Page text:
"Things that matter most must never be at the mercy of things that matter least." ~Goethe~

18 September 2009

The Continental Divide & more...

This is the view that started each morning while on our little trip. It was so wonderful to sit and eat breakfast while watching the sun come across the little valley. The window and door to the balcony would be open to get the crisp morning air into the room and to hear the sound of the river while enjoying breakfast. Then as with the other two mornings, the local bald eagle would come flying around the bend and past our window as it went on down the river valley. Could you imagine seeing that every morning? That would be pure bliss I tell you.
After everyone was fed, dressed and ready for the day, our trip to the Continental Divide started with a quick drive up to Gibbonsville, Id where we would turn off onto Gibbonsville Rd. Little place with just about 100 people living there. Everything is very old. It used to be a good sized mining town at one time, but any more. I quickly realized that we were on another one lane road all the way up the mountain, with the drop off on my side of the truck. FAB. I took a quick glance at things here and there but didn't focus too much on high we kept climbing on the road. And hoped that we didn't met anyone that was coming down the mountain. We stopped a couple of times to check out the scenery. That isn't bad because I'm controlling how close I get to the edge of things.

Here's a view of the Salmon Forest facing north. So peaceful listening to the wind in the trees and hearing the birds sing in the morning with no sound of traffic, etc. to disturb it all. There is a calming effect that comes over you when surrounded by all of this. It's just absolutely wonderful.
Back in the truck and up the mountain we go again. Yeah.
Then we finally get to the top to the Continental Divide. The girls thought is was very neat that they could be in different states and still be so close to each other. Driving in a car whizzing down the road and crossing state lines just doesn't seem to "hit" you until you are able to walk around and experience it for yourself. They thought it was funny to go from one state to the other with only one little hop. That kept them busy for a bit while Glenn and I walked around to take in the scenery of this portion of the Continental Divide. Awesome!
And wouldn't you know it, as we were getting ready to get back in the truck, three vehicles drove by us, heading down the road we just came up! Talk about luck! I just about fainted from thinking about meeting up with them while we were on the road!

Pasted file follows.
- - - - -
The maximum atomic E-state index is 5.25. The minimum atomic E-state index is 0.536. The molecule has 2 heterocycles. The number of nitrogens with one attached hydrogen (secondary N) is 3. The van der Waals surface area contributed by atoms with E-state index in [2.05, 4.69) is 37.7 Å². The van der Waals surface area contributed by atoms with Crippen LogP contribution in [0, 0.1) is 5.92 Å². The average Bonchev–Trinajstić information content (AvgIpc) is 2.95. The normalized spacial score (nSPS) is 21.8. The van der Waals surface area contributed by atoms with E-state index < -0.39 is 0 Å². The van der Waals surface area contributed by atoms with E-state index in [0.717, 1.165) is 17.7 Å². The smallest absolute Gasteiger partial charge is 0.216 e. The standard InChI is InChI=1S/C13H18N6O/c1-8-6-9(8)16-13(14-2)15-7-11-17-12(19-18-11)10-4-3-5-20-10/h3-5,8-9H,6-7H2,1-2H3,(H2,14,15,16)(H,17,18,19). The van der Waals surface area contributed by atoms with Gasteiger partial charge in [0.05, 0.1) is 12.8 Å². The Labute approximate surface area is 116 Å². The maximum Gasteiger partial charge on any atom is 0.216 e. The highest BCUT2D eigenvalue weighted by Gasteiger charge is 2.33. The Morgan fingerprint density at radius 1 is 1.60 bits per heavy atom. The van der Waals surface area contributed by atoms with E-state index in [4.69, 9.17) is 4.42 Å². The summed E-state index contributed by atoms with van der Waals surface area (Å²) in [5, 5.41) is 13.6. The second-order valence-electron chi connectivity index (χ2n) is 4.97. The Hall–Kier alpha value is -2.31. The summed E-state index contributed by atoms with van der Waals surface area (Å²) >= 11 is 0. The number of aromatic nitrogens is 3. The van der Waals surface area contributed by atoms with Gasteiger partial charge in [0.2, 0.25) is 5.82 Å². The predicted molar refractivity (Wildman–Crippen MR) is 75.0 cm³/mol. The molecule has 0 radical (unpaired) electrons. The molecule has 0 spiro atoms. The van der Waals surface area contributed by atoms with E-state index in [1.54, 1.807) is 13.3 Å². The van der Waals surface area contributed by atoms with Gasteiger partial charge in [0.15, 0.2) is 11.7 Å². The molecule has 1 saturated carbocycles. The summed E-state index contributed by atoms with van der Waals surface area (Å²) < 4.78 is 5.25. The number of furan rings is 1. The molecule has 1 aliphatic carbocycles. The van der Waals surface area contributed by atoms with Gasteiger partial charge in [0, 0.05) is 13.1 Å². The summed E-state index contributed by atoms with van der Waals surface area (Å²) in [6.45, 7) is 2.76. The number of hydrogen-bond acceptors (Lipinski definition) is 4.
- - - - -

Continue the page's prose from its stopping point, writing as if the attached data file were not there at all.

So down through Montana we went to see a new piece of the countryside not seen by us before. There was more evidence of pioneers from the past.
Rolling hills and meadows.
Beautiful shots of the mountain ranges in Montana.
And little girls enjoying seeing the scenery as they were hanging out the window while Dad was driving slow so that he could take in all the scenery also. There was an occasional moo that was said to the cows that were on the ranches along the side of the forest road. You have to wonder at times.
Some one just didn't need it anymore I guess.
Then we went to the Big Hole National Battlefield located right off of Hwy 43 in Montana. I can't explain why but after going into the visitors center seeing and reading all the artifacts and writings from those who were involved with this event, I could not look at this area without thinking what an absolute tragedy this event was.

Below is a quote from Chief Joseph, which is believed to have been made before the Nez Perce was to be moved onto a reservation in Idaho. Very humbling.
So, the Nez Perce lived on their land in the Walla Walla valley in Oregon. Settlers started coming out west and started to settle on the Nez Perce land. Conflicts started but things really started to heat up after gold was found in this land. That is when the Govt. came in and wanted to move the Nez Perce off the land and move them somewhere else on a reservation in Idaho. Chief Joseph tried to negotiate with the Govt. to keep his people on their land as agreed to in treaties signed in 1855 & 1863. The Govt. reversed their agreement and wanted the Nez Perce to move "now". Chief Joseph agreed with great hesitation because the reservation in Idaho was a very small fraction of land of the original territory they lived on. As they began to move to Idaho, three rouge warriors massacred some of the white settlers due to their outrage over losing their homeland.

Chief Joseph feared that after this act his people would be killed by the Govt, so he and 5 other tribal leaders lead their people away from the area. They were trying to make it to Canada where they thought they would be able to live in peace and would be able to unite with other tribes that had fled there recently.